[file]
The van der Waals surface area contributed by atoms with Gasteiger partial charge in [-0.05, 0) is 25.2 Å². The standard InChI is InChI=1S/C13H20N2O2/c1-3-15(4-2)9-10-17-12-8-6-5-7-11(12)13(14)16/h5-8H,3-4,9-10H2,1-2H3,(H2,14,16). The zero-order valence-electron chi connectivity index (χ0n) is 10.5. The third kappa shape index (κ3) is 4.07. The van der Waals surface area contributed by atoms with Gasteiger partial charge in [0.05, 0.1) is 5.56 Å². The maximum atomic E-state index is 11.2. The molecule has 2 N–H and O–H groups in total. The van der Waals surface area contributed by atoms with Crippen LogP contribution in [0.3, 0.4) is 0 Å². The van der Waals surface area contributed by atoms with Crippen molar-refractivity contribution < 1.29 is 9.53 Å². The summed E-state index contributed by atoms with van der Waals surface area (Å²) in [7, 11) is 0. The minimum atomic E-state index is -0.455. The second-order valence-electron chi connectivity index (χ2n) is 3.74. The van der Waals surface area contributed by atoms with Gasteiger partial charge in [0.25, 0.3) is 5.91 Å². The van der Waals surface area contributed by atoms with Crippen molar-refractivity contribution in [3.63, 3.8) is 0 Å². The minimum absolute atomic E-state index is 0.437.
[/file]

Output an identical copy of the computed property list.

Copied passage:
The van der Waals surface area contributed by atoms with Gasteiger partial charge in [-0.05, 0) is 25.2 Å². The standard InChI is InChI=1S/C13H20N2O2/c1-3-15(4-2)9-10-17-12-8-6-5-7-11(12)13(14)16/h5-8H,3-4,9-10H2,1-2H3,(H2,14,16). The zero-order valence-electron chi connectivity index (χ0n) is 10.5. The third kappa shape index (κ3) is 4.07. The van der Waals surface area contributed by atoms with Gasteiger partial charge in [0.05, 0.1) is 5.56 Å². The maximum atomic E-state index is 11.2. The molecule has 2 N–H and O–H groups in total. The van der Waals surface area contributed by atoms with Crippen LogP contribution in [0.3, 0.4) is 0 Å². The van der Waals surface area contributed by atoms with Crippen molar-refractivity contribution < 1.29 is 9.53 Å². The summed E-state index contributed by atoms with van der Waals surface area (Å²) in [7, 11) is 0. The minimum atomic E-state index is -0.455. The second-order valence-electron chi connectivity index (χ2n) is 3.74. The van der Waals surface area contributed by atoms with Gasteiger partial charge in [0.25, 0.3) is 5.91 Å². The van der Waals surface area contributed by atoms with Crippen molar-refractivity contribution in [3.63, 3.8) is 0 Å². The minimum absolute atomic E-state index is 0.437.